- January 11, 2022
- Posted by: Bezaire_Admin
- Category: Resources
Scrolling through social media posts can be as entertaining as people-watching in a crowded mall. If the content isn’t always riveting, the passionate conviction and absolute certitude of some of the views found there can be nothing short of startling.
In the online world, you can confidently assert that the earth is flat, the moon-landing was staged, deodorant causes cancer, there was no holocaust, and Hillary Clinton is the ringleader of a pedophile cult headquartered in a pizzeria in Washington — and, you will have followers endorsing your content.
Harmless craziness? Live and let live — it’s just part of the madcap world of modern technology, right? But what if it’s not?
One of the predominant rationales for free speech has always been that censorship is not only antithetical to free speech and causes people to distrust government, but it also can backfire and cement absurd or wicked content into stubbornly durable narratives by virtue only of ever having been “forbidden”.
Better, the theory goes, that all ideas — however bizarre, erroneous or even contemptible — be allowed into the bright light of public exposure so as to allow the citizenry to hold up to ridicule and scorn those that are despicable or otherwise unworthy.
Of course, the exception to that theory has always been speech that creates a “clear and present danger” of real harm, epitomized by Oliver Wendell Holmes’ example of shouting “Fire” in a crowded theatre.
On this basis, western governments have made laws banning certain expressions like hate, defamation, blackmail, depictions of child pornography and exhortations to violence, to name a few.
Don’t we need to re-examine some of these laws in the age of social media where the advent of “chatbots” and Artificial Intelligence (AI) are used in sophisticated and automated disinformation campaigns?
Isn’t it troublesome to allow false information to be weaponized to influence public policy on climate change, toxic pollution, human rights abuses, reproductive issues, political discourse and even irrationally dispute certified national election results?
What about affecting public health policy in a national emergency by pushing false claims of an orchestrated “plandemic” or creating (or compounding) vaccine hesitation?
How far away in time or space in the modern world, should be Holmes’ “clear and present danger”, to require regulatory oversight?
For instance, although formal, court-worthy proof of causation would be impossible, does anyone seriously doubt that statements made by the former President of the United States and a few southern Governors last year, accepted (and championed) by many Americans, actually cost some of their own lives during this pandemic?
Regrettably, research tells us that false news spreads more widely than the truth, because although chatbots and AI systems create false news (and 59% of fake news is not entirely fabricated, but contains pieces of misinformation or factually accurate information taken out of context), humans, not robots spread it.
An MIT study in 2018 found “that falsehood diffuses significantly farther, faster, deeper, and more broadly than the truth, in all categories of information, and in many cases by an order of magnitude.”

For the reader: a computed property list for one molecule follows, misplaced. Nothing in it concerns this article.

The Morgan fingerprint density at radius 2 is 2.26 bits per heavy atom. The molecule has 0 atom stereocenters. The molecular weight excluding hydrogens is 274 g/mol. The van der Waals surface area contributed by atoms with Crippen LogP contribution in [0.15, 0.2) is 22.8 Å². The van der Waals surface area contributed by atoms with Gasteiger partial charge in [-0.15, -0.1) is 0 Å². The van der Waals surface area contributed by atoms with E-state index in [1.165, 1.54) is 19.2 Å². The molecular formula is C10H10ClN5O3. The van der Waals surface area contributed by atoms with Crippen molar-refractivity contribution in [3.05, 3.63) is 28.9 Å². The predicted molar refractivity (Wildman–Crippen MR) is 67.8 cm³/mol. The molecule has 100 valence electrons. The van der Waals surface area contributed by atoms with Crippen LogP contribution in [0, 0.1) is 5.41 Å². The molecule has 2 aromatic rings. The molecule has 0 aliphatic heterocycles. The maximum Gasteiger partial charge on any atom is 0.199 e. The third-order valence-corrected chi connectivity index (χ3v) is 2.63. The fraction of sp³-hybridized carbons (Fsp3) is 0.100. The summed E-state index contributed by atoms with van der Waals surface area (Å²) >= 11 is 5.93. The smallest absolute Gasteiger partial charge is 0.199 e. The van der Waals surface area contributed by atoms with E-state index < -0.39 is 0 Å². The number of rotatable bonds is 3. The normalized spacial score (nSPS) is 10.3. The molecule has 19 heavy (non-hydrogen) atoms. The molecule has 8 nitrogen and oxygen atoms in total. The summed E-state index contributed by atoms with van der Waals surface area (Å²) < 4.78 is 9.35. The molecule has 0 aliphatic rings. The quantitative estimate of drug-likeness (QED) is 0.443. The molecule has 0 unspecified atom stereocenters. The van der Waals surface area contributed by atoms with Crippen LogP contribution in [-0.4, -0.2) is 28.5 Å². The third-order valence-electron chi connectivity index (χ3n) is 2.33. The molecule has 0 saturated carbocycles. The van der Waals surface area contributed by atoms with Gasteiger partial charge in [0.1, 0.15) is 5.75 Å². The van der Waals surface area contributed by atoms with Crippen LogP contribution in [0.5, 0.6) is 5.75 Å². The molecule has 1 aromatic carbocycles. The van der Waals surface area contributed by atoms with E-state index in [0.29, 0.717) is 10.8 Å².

How serious is this problem?
An Ipsos poll conducted by CBC in 2019 surveyed over 25,000 people and found that 93% of Canadians had fallen for fake news in the previous year.
Yet another more recent study (Statistics Canada, 2021) found that 50% of respondents shared news about COVID-19 on social media without knowing its accuracy.
Another recent global survey of 100 countries (Anti-Defamation League report) found “that 32% of people who have heard of the Holocaust think that it is a myth or greatly exaggerated, including 63% in the Middle East and North Africa and 64% of Muslims in the region.”
Surprisingly, despite the mechanization of false news and its automated dissemination, social scientists tell us that “innocent dissemination,” by individuals who don’t know any better, is the single biggest contributor to the problem.
People share fake news often, apparently, because of its novelty. Real news is evidently more common, but less interesting.
The algorithms used on social media sites, designed to maximize engagement, recirculates these pseudo-news stories to people who have clicked through to similar material, creating a community of like-minded people which serves to reinforce their beliefs and simultaneously causes them to overestimate the actual relative size of their community.
Former Facebook employee and whistleblower Frances Haugen testified before a congressional committee in October of last year, with documentary evidence, that the company’s algorithms intentionally and strategically “rewarded content that provokes strong emotion in people — especially anger, because it prompts more engagement than any other emotion.” The company “. . . conducted research that found its products can cause mental health issues, allow violent content to flourish, and promote polarizing reactions — and then largely ignored that research.”
So, how important is the “right” to create, publish, or share erroneous “information”?
Should it matter if it is misinformation or disinformation (the latter of which is material known to be false)? Or are we only prevented from regulating against it because of the tired and overplayed slippery slope argument?
Are there potentially effective measures short of outright censorship? Or are we stuck with the developing societal mentality that there is no distinction between correlation and causation, that all ideas should be decided democratically and all opinions carry equal weight?